Université de Strasbourg

Adrian-Mihail Stadler

Biography

Institute of Supramolecular Science and Engineering (ISIS), University of Strasbourg and CNRS

Adrian-Mihail Stadler, USIAS Fellow 2018

Dr. Adrian-Mihail Stadler is currently a CNRS (the French National Centre for Scientific Research) researcher at the Supramolecular Science and Engineering Institute (ISIS) of the University of Strasbourg, and a project leader at the Institute of Nanotechnology (INT) of the Karlsruhe Institute of Technology (KIT). He studied chemistry at the universities of Bucharest, Paris XI, and Strasbourg, as well as law at the universities of Paris I Panthéon-Sorbonne and Strasbourg. He carried out his PhD in chemistry (2004) with Professor Jean-Marie Lehn, in Strasbourg, for which he was awarded the Sigma-Aldrich Prize of the French Chemical Society and a prize from Strasbourg’s Louis-Pasteur University. He obtained the French "habilitation à diriger des recherches" (an accreditation to supervise research) in 2014.

His research interests include supramolecular chemistry, coordination chemistry, dynamic chemistry, molecular machines and devices, dendrimers and history of chemistry (of Strasbourg and Alsace in particular).

Project - Molecular machines with multiple mechanical functions

November 2018 - October 2020

The importance of, and interest for, the field of molecular machines were recently confirmed through the Nobel Prize in Chemistry 2016 that was granted to Jean-Pierre Sauvage, Sir J. Fraser Stoddart and Bernard L. Feringa. Molecular machines include molecules or supramolecular assemblies that can accomplish a stimuli-triggered motion (motional function) of significant amplitude or defined sense/direction. Introduction of such devices in polymers should generate polymeric motional devices with novel mechanical properties and interesting applications. As a potential example, one could imagine a contractile stimuli-responsive biocompatible polymer that could replace or repair damaged muscular tissues.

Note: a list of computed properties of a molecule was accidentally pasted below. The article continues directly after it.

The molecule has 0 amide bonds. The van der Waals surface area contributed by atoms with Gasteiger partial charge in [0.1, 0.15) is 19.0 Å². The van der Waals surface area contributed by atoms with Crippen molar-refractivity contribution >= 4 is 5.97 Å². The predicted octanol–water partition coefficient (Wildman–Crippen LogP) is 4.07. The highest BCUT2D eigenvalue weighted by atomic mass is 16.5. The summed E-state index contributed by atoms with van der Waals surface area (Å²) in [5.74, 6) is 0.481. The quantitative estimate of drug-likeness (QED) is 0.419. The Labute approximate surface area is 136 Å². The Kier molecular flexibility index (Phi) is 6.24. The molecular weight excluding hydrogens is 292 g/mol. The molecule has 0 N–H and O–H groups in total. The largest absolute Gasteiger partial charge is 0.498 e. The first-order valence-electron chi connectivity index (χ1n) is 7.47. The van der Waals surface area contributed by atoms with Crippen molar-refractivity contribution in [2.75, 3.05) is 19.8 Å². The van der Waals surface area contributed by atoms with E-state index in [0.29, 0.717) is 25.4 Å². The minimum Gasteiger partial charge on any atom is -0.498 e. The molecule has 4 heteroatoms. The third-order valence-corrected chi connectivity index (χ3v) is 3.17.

In this captivating field that is in continuous evolution, most molecular machines can only accomplish one kind of motional function. In order to explore new materials and tools, and to provide them with versatility and functional mobility, we hereby propose molecular machines of polymeric nature that would be able to perform several types of stimuli-induced motions. Within the present project - at the interface of coordination chemistry, molecular machines, polymer chemistry and constitutional dynamic chemistry - we plan to put this concept into practice in two ways:

a) Through covalent polymerisation and constitutional exchange. This approach has two steps. In the first step the polymerisation of a molecular machine via its appropriate functionalisation should occur, followed by its reaction with a suitable spacer. One of the candidates is a molecular machine (A) that we recently developed and that can carry out two types of metal-ion-induced pH-triggered motional functions (a contraction of a linear strand into a Z-like structure, and a change of the height of that Z). A supplementary molecular machine (B) that accomplishes a new type of motion (for example, a cis-trans isomerisation) and responds to other stimuli (light) is introduced in the second step. This step consists of a chemical exchange where the units of machine A from the polymer are replaced, under apropriate conditions, by those of machine B. In this way and under a reversible exchange, it would be possible to generate from the same chemical system a polymeric molecular machine of which the constitution can be changed (by incorporating one or another type of molecular machines), and that could, consequently, accomplish multiple mechanical functions. Moreover, other properties (especially physical) of the polymer could be modulated through the nature of the spacer.

b) Through covalent copolymerisation of two types of molecular machines. The two above-mentioned mechanical devices A and B could be functionalised (for example, with aldehydes and amines, or with dienes and dienophiles), in order to act as comonomers. Their reaction should produce a copolymer that performs the three types of motions mentioned earlier.

Investissements d'Avenir